Text of Letter From Specter to Miers
By The Associated Press
October 26, 2005, 5:23 PM EDT
Text of an Oct. 24 letter from Senate Judiciary Committee Chairman
Arlen Specter, R-Pa., to Supreme Court nominee Harriet Miers:
In advance of the Judiciary Committee hearings on the nomination of
Chief Justice Roberts, I wrote to him by letters dated Aug. 8 and Aug.
23, 2005, to identify some of the issues I intended to ask. In our
meeting on Oct. 17, I gave you copies of those letters since I intend
to discuss those topics in your hearing and also suggested that you
would have, in effect, a "roadmap" as to subjects of inquiry by other
senators and myself from the questions posed to Chief Justice Roberts.
I believe it is appropriate and useful to add to the list of
prospective issues the subject of executive authority, especially in
light of your close relationship with the president and the key
positions you have held in the White House.
On June 15, 2005, the Judiciary Committee held a hearing on the
Guantanamo Bay detention process and considered in some detail the
three decisions the Supreme Court of the United States handed down
June 24, 2004 captioned: Rasul v. Bush, 124 S. Ct. 2686 (2004); Hamdi
v. Rumsfeld , 542 U.S. 507 (2004) and Rumsfeld v. Padilla, 542 U.S.
The vast majority of detainees in Guantanamo labeled "enemy
combatants" are purportedly kept in custody solely for the purpose of
detainment and not for punishment. The administration asserts that
they are detained at the facility to prevent them from returning to
the battlefield and to provide the government an opportunity to
interrogate them to gather intelligence.
1. Are there any limitations as to how long detainees may be held for
the purposes identified by the government?
In Rasul v. Bush, by a 6-3 majority, the court held that United States
courts do have jurisdiction under the habeas corpus statute to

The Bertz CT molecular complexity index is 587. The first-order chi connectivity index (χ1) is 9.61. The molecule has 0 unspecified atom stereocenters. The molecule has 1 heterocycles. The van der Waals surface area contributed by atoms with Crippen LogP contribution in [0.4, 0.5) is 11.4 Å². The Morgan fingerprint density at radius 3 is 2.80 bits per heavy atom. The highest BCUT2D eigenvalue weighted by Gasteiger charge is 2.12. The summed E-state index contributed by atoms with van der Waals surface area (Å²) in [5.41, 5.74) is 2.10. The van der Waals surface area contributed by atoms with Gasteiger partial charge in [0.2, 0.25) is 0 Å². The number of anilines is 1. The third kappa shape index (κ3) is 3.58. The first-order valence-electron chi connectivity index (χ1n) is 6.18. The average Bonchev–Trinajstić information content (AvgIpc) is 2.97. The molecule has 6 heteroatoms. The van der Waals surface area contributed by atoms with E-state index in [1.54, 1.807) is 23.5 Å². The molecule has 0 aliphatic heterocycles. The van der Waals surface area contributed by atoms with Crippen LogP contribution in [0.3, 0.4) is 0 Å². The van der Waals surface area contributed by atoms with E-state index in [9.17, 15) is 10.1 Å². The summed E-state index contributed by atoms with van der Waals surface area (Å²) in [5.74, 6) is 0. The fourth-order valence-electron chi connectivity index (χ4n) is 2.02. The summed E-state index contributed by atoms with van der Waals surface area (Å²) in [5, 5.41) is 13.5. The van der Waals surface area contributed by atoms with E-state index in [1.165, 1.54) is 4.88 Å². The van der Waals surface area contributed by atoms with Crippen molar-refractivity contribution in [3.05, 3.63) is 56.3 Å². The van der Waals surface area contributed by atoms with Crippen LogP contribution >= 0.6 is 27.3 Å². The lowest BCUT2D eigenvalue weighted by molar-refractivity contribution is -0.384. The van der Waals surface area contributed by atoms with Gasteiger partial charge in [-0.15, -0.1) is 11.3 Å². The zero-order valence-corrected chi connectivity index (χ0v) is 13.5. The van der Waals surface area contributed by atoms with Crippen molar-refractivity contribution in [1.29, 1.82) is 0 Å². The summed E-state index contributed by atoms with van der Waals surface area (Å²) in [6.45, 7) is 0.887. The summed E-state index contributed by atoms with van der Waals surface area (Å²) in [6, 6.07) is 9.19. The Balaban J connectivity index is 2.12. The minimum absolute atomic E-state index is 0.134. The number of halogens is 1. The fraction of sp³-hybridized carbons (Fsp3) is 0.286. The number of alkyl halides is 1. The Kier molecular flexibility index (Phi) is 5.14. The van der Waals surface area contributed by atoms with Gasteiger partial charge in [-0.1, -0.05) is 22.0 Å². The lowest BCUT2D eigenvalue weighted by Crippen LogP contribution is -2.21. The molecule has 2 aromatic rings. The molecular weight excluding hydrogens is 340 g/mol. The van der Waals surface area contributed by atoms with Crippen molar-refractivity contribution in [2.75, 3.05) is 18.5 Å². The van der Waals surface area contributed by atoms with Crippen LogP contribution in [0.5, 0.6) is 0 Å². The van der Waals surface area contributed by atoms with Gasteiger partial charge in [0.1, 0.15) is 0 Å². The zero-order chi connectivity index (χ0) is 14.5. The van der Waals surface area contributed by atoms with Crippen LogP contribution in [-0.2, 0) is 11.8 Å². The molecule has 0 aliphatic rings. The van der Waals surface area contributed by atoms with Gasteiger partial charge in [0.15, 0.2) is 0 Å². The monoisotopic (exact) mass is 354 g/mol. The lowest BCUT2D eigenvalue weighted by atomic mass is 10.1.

consider challenges to the legality of foreign nationals captured
abroad and incarcerated in Guantanamo Bay.
2. What jurisprudential considerations are involved on the
constitutional authority of the president to detain aliens outside
United States borders contrasted with the constitutional authority of
federal courts to grant habeas corpus?
3. How would you evaluate the jurisprudential factors involved in the
dissent by Chief Justice Rehnquist, Justice Scalia and Justice Thomas
that U.S. courts do not have jurisdiction outside the sovereign
borders and territory of the United States compared to Justice
Stevens' majority opinion that habeas jurisdiction extends to aliens
held in territory where the United States exercises plenary and
exclusive jurisdiction even though the United States does not have
"ultimate sovereignty" over the base?
In Hamdi v. Rumsfeld, the court concluded that a United States citizen
can be held as an enemy combatant but that due process requires him to
be given a "meaningful opportunity" to contest his decision and to
"receive notice of the factual basis for his classification and a fair
opportunity to rebut the government factual assertions before a
4. What are the jurisprudential considerations for a "meaningful
opportunity" with respect to the evidence to (a) support
classification of being an enemy combatant, (b) confront witnesses,